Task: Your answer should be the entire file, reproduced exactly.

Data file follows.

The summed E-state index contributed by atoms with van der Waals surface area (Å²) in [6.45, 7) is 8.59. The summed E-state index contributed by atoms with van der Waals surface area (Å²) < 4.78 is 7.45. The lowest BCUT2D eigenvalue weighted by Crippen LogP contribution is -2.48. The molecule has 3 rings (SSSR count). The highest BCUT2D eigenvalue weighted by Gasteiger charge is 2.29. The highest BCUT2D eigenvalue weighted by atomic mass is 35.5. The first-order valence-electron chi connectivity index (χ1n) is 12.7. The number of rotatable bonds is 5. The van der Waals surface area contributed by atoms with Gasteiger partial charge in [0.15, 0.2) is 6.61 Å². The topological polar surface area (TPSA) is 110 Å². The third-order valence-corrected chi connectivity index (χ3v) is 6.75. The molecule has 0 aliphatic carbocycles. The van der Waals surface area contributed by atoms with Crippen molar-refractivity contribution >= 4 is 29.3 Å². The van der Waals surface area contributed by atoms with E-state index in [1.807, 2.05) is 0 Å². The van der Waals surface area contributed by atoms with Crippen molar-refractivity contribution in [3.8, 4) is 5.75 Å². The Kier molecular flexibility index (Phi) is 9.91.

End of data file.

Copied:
The summed E-state index contributed by atoms with van der Waals surface area (Å²) in [6.45, 7) is 8.59. The summed E-state index contributed by atoms with van der Waals surface area (Å²) < 4.78 is 7.45. The lowest BCUT2D eigenvalue weighted by Crippen LogP contribution is -2.48. The molecule has 3 rings (SSSR count). The highest BCUT2D eigenvalue weighted by Gasteiger charge is 2.29. The highest BCUT2D eigenvalue weighted by atomic mass is 35.5. The first-order valence-electron chi connectivity index (χ1n) is 12.7. The number of rotatable bonds is 5. The van der Waals surface area contributed by atoms with Gasteiger partial charge in [0.15, 0.2) is 6.61 Å². The topological polar surface area (TPSA) is 110 Å². The third-order valence-corrected chi connectivity index (χ3v) is 6.75. The molecule has 0 aliphatic carbocycles. The van der Waals surface area contributed by atoms with Crippen molar-refractivity contribution >= 4 is 29.3 Å². The van der Waals surface area contributed by atoms with E-state index in [1.807, 2.05) is 0 Å². The van der Waals surface area contributed by atoms with Crippen molar-refractivity contribution in [3.8, 4) is 5.75 Å². The Kier molecular flexibility index (Phi) is 9.91.